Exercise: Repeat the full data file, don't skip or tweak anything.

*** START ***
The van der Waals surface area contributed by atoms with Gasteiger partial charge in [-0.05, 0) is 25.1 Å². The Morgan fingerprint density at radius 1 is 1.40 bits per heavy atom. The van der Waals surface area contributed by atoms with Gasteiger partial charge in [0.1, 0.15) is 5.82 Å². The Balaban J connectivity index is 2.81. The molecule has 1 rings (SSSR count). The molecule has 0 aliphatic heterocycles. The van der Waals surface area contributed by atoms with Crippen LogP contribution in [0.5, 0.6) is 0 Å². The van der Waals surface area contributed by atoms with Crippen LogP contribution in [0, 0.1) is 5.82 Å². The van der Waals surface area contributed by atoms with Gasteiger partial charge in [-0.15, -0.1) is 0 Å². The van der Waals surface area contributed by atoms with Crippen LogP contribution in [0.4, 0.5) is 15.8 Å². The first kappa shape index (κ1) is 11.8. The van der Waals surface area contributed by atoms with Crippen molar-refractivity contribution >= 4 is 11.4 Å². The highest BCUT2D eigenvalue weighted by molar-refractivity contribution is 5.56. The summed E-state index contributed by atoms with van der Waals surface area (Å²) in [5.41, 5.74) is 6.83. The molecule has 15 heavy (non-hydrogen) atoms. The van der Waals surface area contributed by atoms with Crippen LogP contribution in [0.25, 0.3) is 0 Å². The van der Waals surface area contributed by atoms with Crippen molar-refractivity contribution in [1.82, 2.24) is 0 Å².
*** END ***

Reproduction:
The van der Waals surface area contributed by atoms with Gasteiger partial charge in [-0.05, 0) is 25.1 Å². The Morgan fingerprint density at radius 1 is 1.40 bits per heavy atom. The van der Waals surface area contributed by atoms with Gasteiger partial charge in [0.1, 0.15) is 5.82 Å². The Balaban J connectivity index is 2.81. The molecule has 1 rings (SSSR count). The molecule has 0 aliphatic heterocycles. The van der Waals surface area contributed by atoms with Crippen LogP contribution in [0.5, 0.6) is 0 Å². The van der Waals surface area contributed by atoms with Crippen LogP contribution in [0, 0.1) is 5.82 Å². The van der Waals surface area contributed by atoms with Gasteiger partial charge in [-0.15, -0.1) is 0 Å². The van der Waals surface area contributed by atoms with Crippen LogP contribution in [0.4, 0.5) is 15.8 Å². The first kappa shape index (κ1) is 11.8. The van der Waals surface area contributed by atoms with Crippen molar-refractivity contribution >= 4 is 11.4 Å². The highest BCUT2D eigenvalue weighted by molar-refractivity contribution is 5.56. The summed E-state index contributed by atoms with van der Waals surface area (Å²) in [5.41, 5.74) is 6.83. The molecule has 15 heavy (non-hydrogen) atoms. The van der Waals surface area contributed by atoms with Crippen LogP contribution in [0.25, 0.3) is 0 Å². The van der Waals surface area contributed by atoms with Crippen molar-refractivity contribution in [1.82, 2.24) is 0 Å².